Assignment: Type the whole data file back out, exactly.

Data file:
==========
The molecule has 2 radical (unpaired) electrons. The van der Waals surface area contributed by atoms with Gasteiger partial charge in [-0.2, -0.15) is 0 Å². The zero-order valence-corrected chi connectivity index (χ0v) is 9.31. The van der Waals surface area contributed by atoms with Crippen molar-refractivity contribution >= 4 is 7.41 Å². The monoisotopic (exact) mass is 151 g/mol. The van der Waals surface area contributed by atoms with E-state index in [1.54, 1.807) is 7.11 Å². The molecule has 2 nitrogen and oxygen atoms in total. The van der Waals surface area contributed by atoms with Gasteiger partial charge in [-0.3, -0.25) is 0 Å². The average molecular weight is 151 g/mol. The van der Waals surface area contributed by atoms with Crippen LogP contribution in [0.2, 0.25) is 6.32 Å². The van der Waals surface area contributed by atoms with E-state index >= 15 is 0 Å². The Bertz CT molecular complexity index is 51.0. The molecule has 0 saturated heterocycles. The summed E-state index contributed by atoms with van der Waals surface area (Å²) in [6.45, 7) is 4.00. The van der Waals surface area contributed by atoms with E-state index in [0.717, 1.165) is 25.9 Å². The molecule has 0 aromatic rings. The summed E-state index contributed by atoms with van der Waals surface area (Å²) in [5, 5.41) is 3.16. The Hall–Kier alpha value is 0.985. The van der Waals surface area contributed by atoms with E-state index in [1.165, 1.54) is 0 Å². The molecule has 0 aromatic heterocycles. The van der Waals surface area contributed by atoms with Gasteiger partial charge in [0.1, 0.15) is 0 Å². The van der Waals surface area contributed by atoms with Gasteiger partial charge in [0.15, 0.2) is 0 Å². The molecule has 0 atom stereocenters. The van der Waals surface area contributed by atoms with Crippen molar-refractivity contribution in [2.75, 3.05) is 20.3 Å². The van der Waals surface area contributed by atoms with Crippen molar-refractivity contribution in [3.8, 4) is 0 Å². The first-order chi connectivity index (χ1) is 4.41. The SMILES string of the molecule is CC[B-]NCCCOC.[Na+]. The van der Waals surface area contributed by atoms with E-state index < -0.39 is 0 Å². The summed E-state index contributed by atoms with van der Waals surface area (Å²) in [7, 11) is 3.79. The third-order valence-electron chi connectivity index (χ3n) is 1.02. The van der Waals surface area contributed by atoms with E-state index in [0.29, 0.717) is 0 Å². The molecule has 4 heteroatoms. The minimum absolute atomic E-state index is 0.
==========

The molecule has 2 radical (unpaired) electrons. The van der Waals surface area contributed by atoms with Gasteiger partial charge in [-0.2, -0.15) is 0 Å². The zero-order valence-corrected chi connectivity index (χ0v) is 9.31. The van der Waals surface area contributed by atoms with Crippen molar-refractivity contribution >= 4 is 7.41 Å². The monoisotopic (exact) mass is 151 g/mol. The van der Waals surface area contributed by atoms with E-state index in [1.54, 1.807) is 7.11 Å². The molecule has 2 nitrogen and oxygen atoms in total. The van der Waals surface area contributed by atoms with Gasteiger partial charge in [-0.3, -0.25) is 0 Å². The average molecular weight is 151 g/mol. The van der Waals surface area contributed by atoms with Crippen LogP contribution in [0.2, 0.25) is 6.32 Å². The van der Waals surface area contributed by atoms with E-state index >= 15 is 0 Å². The Bertz CT molecular complexity index is 51.0. The molecule has 0 saturated heterocycles. The summed E-state index contributed by atoms with van der Waals surface area (Å²) in [6.45, 7) is 4.00. The van der Waals surface area contributed by atoms with E-state index in [0.717, 1.165) is 25.9 Å². The molecule has 0 aromatic rings. The summed E-state index contributed by atoms with van der Waals surface area (Å²) in [5, 5.41) is 3.16. The Hall–Kier alpha value is 0.985. The van der Waals surface area contributed by atoms with E-state index in [1.165, 1.54) is 0 Å². The molecule has 0 aromatic heterocycles. The van der Waals surface area contributed by atoms with Gasteiger partial charge in [0.1, 0.15) is 0 Å². The van der Waals surface area contributed by atoms with Gasteiger partial charge in [0.15, 0.2) is 0 Å². The molecule has 0 atom stereocenters. The van der Waals surface area contributed by atoms with Crippen molar-refractivity contribution in [2.75, 3.05) is 20.3 Å². The van der Waals surface area contributed by atoms with Crippen molar-refractivity contribution in [3.8, 4) is 0 Å². The first-order chi connectivity index (χ1) is 4.41. The SMILES string of the molecule is CC[B-]NCCCOC.[Na+]. The van der Waals surface area contributed by atoms with E-state index < -0.39 is 0 Å². The summed E-state index contributed by atoms with van der Waals surface area (Å²) in [7, 11) is 3.79. The third-order valence-electron chi connectivity index (χ3n) is 1.02. The van der Waals surface area contributed by atoms with E-state index in [0.29, 0.717) is 0 Å². The molecule has 4 heteroatoms. The minimum absolute atomic E-state index is 0.